China expected to take lead in offshore wind capacity by 2021 FacebookTwitterLinkedInEmailPrint分享Greentech Media:The U.K., which now leads the world in offshore wind installations, will soon lose its title to China, despite plans to double its capacity by 2030. The analyst firm FTI Consulting expects China’s cumulative offshore capacity to pull ahead of the U.K. after 2021.That year, China is expected to have almost 10.9 gigawatts of cumulative capacity, compared to less than 10.4 gigawatts in the U.K. China has been catching up with the U.K. since 2017, when Chinese offshore wind installations breached the 1-gigawatt mark.From 2019 onward, FTI Consulting expects China to install 2 gigawatts per year, rising to 4 gigawatts annually by 2025. In contrast, the U.K. is not expected to reach 2 gigawatts per year until 2024.China’s advancement comes as the U.K. completed a number of prominent projects in 2018, including the world’s largest operational offshore wind farm, Walney Extension, which clocks in at 659 megawatts, plus the 573-megawatt Race Bank and 400-megawatt Rampion plants.Pointing to the scale of China’s ambitions, this month Jiangsu Province in eastern China was reported to have approved 24 offshore wind projects with a total capacity of 6.7 gigawatts, all due to come online before the end of 2020. The 122.29 billion yuan (USD $18 billion) investment is part of a plan called “Three Gorges on Sea” that aims to develop 10 gigawatts of offshore wind in Jiangsu, reports said.The Jiangsu projects approved this month are nearly six times as much as the 1.2 gigawatts of offshore wind power that China installed nationally in 2017, based on figures from the Global Wind Energy Council (GWEC). They also represent more than twice as much capacity as the whole country had installed offshore at the end of 2017, which GWEC put at almost 2.8 gigawatts.More: China set to overtake UK as offshore wind leader by 2021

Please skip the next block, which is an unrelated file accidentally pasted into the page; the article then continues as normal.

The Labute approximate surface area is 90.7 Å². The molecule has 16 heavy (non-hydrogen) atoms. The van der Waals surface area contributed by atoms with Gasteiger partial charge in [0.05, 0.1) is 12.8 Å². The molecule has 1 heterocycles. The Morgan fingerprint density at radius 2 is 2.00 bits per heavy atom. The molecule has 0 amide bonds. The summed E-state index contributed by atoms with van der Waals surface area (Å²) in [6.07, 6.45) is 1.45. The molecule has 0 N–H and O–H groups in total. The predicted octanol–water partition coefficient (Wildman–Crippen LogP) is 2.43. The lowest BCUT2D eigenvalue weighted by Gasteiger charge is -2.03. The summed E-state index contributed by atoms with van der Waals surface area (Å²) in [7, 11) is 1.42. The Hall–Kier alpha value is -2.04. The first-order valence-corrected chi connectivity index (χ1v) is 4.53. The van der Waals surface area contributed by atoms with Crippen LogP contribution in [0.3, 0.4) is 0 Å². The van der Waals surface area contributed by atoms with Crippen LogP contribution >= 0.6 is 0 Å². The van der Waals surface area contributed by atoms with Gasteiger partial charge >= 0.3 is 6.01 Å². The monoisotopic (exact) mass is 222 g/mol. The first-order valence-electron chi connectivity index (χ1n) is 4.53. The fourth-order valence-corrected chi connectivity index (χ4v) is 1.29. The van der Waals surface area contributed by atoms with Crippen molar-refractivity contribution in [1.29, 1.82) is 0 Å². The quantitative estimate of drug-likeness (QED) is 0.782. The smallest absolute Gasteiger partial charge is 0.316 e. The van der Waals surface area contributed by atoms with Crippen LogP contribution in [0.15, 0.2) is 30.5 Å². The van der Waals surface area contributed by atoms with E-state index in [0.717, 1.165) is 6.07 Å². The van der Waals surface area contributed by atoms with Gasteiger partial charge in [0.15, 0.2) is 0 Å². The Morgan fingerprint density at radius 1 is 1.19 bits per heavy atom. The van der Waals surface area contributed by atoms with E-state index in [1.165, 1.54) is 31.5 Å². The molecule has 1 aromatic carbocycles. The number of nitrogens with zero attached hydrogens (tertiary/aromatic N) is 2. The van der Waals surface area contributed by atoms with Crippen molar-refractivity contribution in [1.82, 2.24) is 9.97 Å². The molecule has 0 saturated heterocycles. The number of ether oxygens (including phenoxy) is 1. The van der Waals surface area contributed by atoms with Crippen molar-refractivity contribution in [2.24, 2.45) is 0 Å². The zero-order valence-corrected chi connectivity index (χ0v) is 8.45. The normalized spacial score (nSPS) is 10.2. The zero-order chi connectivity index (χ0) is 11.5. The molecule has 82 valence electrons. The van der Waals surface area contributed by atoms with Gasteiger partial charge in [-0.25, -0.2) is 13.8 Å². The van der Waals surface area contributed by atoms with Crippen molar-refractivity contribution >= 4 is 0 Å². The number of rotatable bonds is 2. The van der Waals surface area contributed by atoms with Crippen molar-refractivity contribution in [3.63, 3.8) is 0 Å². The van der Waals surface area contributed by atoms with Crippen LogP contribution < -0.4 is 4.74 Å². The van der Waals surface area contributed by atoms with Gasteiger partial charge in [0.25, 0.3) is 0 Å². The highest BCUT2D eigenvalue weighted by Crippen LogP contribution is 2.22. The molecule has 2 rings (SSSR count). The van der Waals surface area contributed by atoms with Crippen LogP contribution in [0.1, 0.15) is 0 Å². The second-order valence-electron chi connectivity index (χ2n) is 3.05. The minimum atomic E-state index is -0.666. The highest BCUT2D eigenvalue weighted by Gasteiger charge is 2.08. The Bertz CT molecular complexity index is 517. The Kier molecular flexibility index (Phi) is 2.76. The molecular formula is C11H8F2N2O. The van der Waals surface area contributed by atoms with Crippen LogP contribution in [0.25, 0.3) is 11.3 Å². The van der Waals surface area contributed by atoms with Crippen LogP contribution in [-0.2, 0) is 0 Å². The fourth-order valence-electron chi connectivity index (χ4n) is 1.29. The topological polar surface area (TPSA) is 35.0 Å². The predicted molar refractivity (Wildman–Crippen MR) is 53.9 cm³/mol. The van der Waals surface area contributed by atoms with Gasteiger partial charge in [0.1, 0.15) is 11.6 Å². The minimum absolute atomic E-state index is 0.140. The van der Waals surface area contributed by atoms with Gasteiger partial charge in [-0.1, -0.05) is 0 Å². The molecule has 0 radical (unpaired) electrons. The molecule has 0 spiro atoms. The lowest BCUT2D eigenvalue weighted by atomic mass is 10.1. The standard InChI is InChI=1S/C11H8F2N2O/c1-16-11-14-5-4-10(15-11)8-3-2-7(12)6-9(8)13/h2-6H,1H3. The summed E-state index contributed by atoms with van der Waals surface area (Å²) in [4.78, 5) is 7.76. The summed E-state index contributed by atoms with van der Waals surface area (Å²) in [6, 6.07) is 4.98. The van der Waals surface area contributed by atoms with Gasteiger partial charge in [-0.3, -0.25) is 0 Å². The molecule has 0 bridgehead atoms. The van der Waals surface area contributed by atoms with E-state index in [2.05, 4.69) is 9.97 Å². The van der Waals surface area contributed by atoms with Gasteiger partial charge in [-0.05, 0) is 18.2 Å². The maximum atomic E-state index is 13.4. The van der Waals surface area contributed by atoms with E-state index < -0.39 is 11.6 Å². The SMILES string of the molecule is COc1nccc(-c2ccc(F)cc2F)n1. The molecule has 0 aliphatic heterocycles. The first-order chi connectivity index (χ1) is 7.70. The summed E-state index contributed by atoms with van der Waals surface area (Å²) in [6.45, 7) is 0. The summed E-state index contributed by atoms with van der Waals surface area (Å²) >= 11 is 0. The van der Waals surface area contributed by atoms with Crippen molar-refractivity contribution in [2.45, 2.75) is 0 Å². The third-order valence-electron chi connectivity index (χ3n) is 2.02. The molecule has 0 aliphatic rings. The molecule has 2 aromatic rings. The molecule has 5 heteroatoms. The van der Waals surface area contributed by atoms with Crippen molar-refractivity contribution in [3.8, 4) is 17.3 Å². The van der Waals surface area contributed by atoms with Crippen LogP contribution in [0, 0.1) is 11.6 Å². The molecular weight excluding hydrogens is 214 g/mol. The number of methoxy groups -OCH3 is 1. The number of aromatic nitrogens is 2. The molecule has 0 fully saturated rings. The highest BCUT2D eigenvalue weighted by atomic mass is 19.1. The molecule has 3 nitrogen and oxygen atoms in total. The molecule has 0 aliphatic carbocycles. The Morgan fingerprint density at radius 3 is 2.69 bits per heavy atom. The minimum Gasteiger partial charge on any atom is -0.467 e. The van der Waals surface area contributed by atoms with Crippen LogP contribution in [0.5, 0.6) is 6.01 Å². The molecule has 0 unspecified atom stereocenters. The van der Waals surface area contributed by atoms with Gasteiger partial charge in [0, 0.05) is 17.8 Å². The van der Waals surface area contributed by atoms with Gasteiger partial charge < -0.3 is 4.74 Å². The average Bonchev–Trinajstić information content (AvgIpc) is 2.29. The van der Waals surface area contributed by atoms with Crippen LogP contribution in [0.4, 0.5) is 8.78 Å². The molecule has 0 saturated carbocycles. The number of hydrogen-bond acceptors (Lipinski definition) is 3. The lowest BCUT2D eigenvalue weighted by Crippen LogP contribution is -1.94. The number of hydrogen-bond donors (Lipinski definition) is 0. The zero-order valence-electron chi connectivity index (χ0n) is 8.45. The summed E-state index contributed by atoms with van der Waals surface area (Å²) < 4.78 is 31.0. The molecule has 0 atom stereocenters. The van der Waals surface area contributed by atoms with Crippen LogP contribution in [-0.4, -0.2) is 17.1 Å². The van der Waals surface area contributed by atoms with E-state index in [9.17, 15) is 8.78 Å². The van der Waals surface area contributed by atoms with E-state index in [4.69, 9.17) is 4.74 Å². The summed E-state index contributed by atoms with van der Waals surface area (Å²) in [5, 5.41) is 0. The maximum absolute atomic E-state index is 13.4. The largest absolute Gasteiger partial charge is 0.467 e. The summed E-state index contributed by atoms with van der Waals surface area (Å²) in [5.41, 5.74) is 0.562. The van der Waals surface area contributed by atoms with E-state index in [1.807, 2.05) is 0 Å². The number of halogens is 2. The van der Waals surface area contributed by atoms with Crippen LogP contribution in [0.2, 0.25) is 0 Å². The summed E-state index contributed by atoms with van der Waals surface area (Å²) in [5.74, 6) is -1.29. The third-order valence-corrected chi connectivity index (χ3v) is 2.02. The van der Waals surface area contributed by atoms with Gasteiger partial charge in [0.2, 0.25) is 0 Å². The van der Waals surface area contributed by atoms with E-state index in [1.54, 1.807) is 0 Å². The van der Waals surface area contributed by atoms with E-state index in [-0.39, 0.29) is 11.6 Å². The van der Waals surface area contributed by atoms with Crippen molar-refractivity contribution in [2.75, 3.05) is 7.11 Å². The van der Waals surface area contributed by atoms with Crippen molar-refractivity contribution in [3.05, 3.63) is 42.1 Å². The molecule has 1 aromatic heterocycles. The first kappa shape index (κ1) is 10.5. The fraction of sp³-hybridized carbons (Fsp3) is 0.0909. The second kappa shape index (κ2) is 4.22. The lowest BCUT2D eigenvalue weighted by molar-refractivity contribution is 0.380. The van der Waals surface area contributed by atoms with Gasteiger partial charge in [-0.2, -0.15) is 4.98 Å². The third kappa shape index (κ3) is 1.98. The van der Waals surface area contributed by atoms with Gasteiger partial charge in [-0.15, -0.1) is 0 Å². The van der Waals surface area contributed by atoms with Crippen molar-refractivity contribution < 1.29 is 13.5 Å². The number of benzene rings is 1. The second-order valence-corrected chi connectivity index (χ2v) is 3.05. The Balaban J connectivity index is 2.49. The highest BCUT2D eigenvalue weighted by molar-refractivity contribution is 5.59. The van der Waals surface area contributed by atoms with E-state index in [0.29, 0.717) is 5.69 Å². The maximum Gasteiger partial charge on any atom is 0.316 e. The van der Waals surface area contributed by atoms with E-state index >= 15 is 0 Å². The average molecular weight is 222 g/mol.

Though each indoor track and field season for CNY Indoor Track Association sides starts with the Jack Morse Kickoff Meet, this one had a bit more meaning.That’s because the event’s namesake, Jack Morse, a long-time radio and television sportscaster who spent a large part of his four-decade career highlighting area high school sports, passed away in November at age 84.Baldwinsville’s indoor track team was part of the Thursday portion of this two-day event, and won both the boys and girls titles. On the way to the 1,600-meter team title in 19:51.98, B’ville was 1-2 individually, Jack Michaels taking the top spot in 4:42.21 to edge teammate Colin Delaney, who posted 4:43.10. That predated a sprint medley relay where Weaver, Sam Mellinger, Kenneth Svitak and Connor Waldron got a Bees victory in 3:53.02, the only time under four minutes.Quinn Peters, David Mahar, Logan Hayes and Robert Thompson went 1:42.24 in the 4×200 relay, just behind the winning 1:42.09 from Institute of Technology Central. Thompson and Aden Kostolecki were fourth in the long jump.Matt Komuda cleared 9 feet in the pole vault for third-place points. The Bees also finished fourth in the 4×800 relay in 9:41.89 and fourth in the 4×400 (4:08.76) as Tom Hagopian and Tom Bernardin got fifth place in the 55-meter hurdles.On the girls side at the Morse meet, the Bees also excelled at field events, including the pole vault, where Ella Smith’s clearance of 7’6″ meant an individual title and 10 first-place team points, too. In the weight throw, B’ville had three of the top four finishers, with Sarah Smiley heaving it 29’10” to beat Kathryn Mitts (27’2″) and Lauren Shaler (26’9″).Lauren Addario, by herself, got fourth-place points in the triple jump thanks to her individual victory with 37’3 1/2″. Hannah Johnson and Allyson Surowick paired for 29’7 1/4″ in the long jump, second to F-M (31’3 1/2″), while Karen Ekure and Natalia Lewis were second in the high jump, combining to top 9’3″.Vivian Holden-Betts, Sarah Fawwaz, Annabelle Horan and Sage Springsteen won the 1,500-meter four-runner event in 23:50.43, while in the sprint medley Addario, Ekure, Olivia Creelman and Anna Conklin were second in 4:53.19.Mary Sabatino, Lily Horan, Emilee Salzman and Catherine Thompson were third in the 4×800 in 12:13.58. Johnson, Brianna Natoli, Katie Nice and Bailey Nicholson got third in the 4×400 in 4:40.71 as Courtney Bostic, Madison Kennedy, Brook Wirtheim and Olivia Muscolino took third place in the 4×200 in 2:01.43.Elsewhere, Surowick and Nadia Kozman were fifth in the 55 hurdles, with Carlie Desimone and Alida Menickelli fifth in the 55 sprint. Shaler and Sarah Smiley were sixth in the shot put.Share this:FacebookTwitterLinkedInRedditComment on this Story The boys Bees had 94 points, well clear of Cazenovia’s runner-up total of 71 points, while the girls Bees got a scare from Cazenovia and Fayetteville-Manlius, yet won with 87 points to the Lakers’ 85 and the Hornets’ 84.Dominating field events, the B’ville boys had Ryan Dupra clear 6 feet 3 inches to win the high jump and gain team honors with Owen Weaver, who topped 5’6″. In the triple jump, Weaver and Aidan Priest prevailed with 75’5″, Weaver second among individuals with 39’11 1/4″.Steven Miller, second in the individual shot put with 39’2 1/4″, paired with Adam Graham for the team victory with 75’8 1/2″, while in the weight throw Miller (second) and Alex Boak (fourth) finished on top, their throws adding up to 81’2″. Tags: Baldwinsvilleindoor track